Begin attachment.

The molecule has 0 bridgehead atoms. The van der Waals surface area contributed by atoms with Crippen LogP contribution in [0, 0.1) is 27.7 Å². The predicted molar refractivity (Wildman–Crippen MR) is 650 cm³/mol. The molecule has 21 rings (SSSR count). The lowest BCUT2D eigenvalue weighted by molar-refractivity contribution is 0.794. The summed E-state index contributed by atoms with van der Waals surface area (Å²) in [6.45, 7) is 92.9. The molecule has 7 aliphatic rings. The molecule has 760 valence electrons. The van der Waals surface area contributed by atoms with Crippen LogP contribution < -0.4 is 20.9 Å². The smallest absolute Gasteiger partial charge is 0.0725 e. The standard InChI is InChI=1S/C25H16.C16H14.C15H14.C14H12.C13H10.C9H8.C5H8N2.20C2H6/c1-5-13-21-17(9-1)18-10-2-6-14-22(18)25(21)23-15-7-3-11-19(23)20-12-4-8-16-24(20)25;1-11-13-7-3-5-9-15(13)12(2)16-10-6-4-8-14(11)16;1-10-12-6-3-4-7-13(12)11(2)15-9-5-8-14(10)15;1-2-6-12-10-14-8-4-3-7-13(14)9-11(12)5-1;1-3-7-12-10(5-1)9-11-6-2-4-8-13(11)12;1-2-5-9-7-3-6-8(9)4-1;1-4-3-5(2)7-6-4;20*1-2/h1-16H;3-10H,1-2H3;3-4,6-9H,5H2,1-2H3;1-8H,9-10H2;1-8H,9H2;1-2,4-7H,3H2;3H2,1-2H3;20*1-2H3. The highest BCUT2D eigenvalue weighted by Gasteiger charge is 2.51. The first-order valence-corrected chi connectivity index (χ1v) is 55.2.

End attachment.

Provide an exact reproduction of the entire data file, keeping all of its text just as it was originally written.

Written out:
The molecule has 0 bridgehead atoms. The van der Waals surface area contributed by atoms with Crippen LogP contribution in [0, 0.1) is 27.7 Å². The predicted molar refractivity (Wildman–Crippen MR) is 650 cm³/mol. The molecule has 21 rings (SSSR count). The lowest BCUT2D eigenvalue weighted by molar-refractivity contribution is 0.794. The summed E-state index contributed by atoms with van der Waals surface area (Å²) in [6.45, 7) is 92.9. The molecule has 7 aliphatic rings. The molecule has 760 valence electrons. The van der Waals surface area contributed by atoms with Crippen LogP contribution < -0.4 is 20.9 Å². The smallest absolute Gasteiger partial charge is 0.0725 e. The standard InChI is InChI=1S/C25H16.C16H14.C15H14.C14H12.C13H10.C9H8.C5H8N2.20C2H6/c1-5-13-21-17(9-1)18-10-2-6-14-22(18)25(21)23-15-7-3-11-19(23)20-12-4-8-16-24(20)25;1-11-13-7-3-5-9-15(13)12(2)16-10-6-4-8-14(11)16;1-10-12-6-3-4-7-13(12)11(2)15-9-5-8-14(10)15;1-2-6-12-10-14-8-4-3-7-13(14)9-11(12)5-1;1-3-7-12-10(5-1)9-11-6-2-4-8-13(11)12;1-2-5-9-7-3-6-8(9)4-1;1-4-3-5(2)7-6-4;20*1-2/h1-16H;3-10H,1-2H3;3-4,6-9H,5H2,1-2H3;1-8H,9-10H2;1-8H,9H2;1-2,4-7H,3H2;3H2,1-2H3;20*1-2H3. The highest BCUT2D eigenvalue weighted by Gasteiger charge is 2.51. The first-order valence-corrected chi connectivity index (χ1v) is 55.2.